As I asked these questions of my panic, some of the answers pointed to childhood, and some of the answers pointed to what was happening in my present life: a recent move that left me isolated, a marriage in which I felt I had to keep certain parts of myself hidden, and, ironically, the fact that I had, in this new and beautiful place I was now living, finally let my guard down. I had thought that my past had no hold over me anymore, that I had risen from it clean as a lotus reaching for the sun, but my panic attacks suggested otherwise and eventually came to serve as an invitation to go back and not only process some of the trauma I’d endured as a child but also to draw upon my younger self—a searcher who was loyal to hope, who was tenacious and resilient and open-hearted when it came to finding happiness in this world—for strength. And as I went about trying to tend to all the things that seemed to need attention in both my past and my present life—whether through clay classes or cooking classes, through cognitive behavioral therapy or talk therapy or EMDR therapy, through energy rebalancing or acupuncture or massages with healing stones, through calling upon strangers or calling upon friends, through reading writers I admired and attempting to write a line or two in my own notebook, through ultimately pulling into a roadside barn that would open my world to horses—I found that the answers didn’t lie solely in any one thing, but more in the search itself—that motion that declares, I’m on a mission here!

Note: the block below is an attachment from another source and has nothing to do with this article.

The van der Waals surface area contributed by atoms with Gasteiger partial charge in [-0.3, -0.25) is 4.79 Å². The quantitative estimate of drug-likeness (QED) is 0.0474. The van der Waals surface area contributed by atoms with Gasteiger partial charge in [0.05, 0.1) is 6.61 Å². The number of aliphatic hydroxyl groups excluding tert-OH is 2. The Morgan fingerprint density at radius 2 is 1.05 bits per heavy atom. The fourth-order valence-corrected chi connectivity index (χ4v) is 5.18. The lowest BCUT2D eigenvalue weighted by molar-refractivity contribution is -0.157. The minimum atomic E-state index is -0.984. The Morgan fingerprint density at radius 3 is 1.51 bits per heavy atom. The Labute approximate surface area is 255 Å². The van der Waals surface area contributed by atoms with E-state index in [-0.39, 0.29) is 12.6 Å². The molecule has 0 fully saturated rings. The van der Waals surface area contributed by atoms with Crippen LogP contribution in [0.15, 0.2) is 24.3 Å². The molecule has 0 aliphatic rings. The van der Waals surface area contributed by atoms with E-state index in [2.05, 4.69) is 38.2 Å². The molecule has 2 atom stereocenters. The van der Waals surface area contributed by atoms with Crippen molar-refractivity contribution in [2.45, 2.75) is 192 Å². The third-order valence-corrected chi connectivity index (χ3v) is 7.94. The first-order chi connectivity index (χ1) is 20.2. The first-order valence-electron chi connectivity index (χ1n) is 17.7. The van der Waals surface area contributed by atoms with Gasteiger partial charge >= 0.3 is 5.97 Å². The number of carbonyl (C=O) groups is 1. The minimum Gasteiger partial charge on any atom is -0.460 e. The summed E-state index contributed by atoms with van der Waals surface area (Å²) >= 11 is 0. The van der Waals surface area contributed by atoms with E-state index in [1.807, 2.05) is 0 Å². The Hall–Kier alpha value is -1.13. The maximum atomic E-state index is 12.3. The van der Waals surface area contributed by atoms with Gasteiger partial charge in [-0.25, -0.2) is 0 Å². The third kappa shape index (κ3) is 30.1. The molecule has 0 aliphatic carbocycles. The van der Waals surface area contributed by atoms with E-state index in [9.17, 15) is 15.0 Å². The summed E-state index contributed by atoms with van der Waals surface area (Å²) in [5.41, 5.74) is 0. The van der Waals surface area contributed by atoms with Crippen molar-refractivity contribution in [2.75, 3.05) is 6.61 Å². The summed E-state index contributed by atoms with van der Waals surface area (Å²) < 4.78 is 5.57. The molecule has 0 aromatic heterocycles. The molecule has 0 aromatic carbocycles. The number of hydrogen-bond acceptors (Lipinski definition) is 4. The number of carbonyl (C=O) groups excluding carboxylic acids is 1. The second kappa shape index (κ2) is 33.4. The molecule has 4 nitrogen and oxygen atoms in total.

So to anyone struggling with panic, I’d also say this: don’t be discouraged if something you try doesn’t work. Instead, keep going. Ask yourself what you need, then trust yourself with the answers; trust that there is something here for you to learn on this road and that when you come through to the other side—and you will
come through to the other side—you’ll be stronger and wiser for it.
Finally, and perhaps most importantly, I would say this to any panicky soul who’s willing to listen: have compassion for yourself. We panicky types are some of the most sensitive, empathic people out there, and your fear is nothing to be ashamed of. It’s just a part of you that’s asking to be made safe, and it’s asking you to do it. And you can.
As for me, I’m grateful to be mostly free of panic attacks, with the exception of one trigger: driving on certain highways still makes my heart pound. I’ve come to accept that this is a residue of my panic and that some highways, namely those really enormous ones, or the ones that lack a shoulder, might always be a challenge for me. But I’m okay with that. It’s a small price to pay for the peace and joy I feel most other times. And when I do have to take one of those highways, I resort to my tried-and-true method of singing along with the music very loudly (and usually, quite embarrassingly, off-key), until I have no choice but to laugh at myself. 3. How did you decide how to structure the book—going back and forth between scenes from your youth and your present day?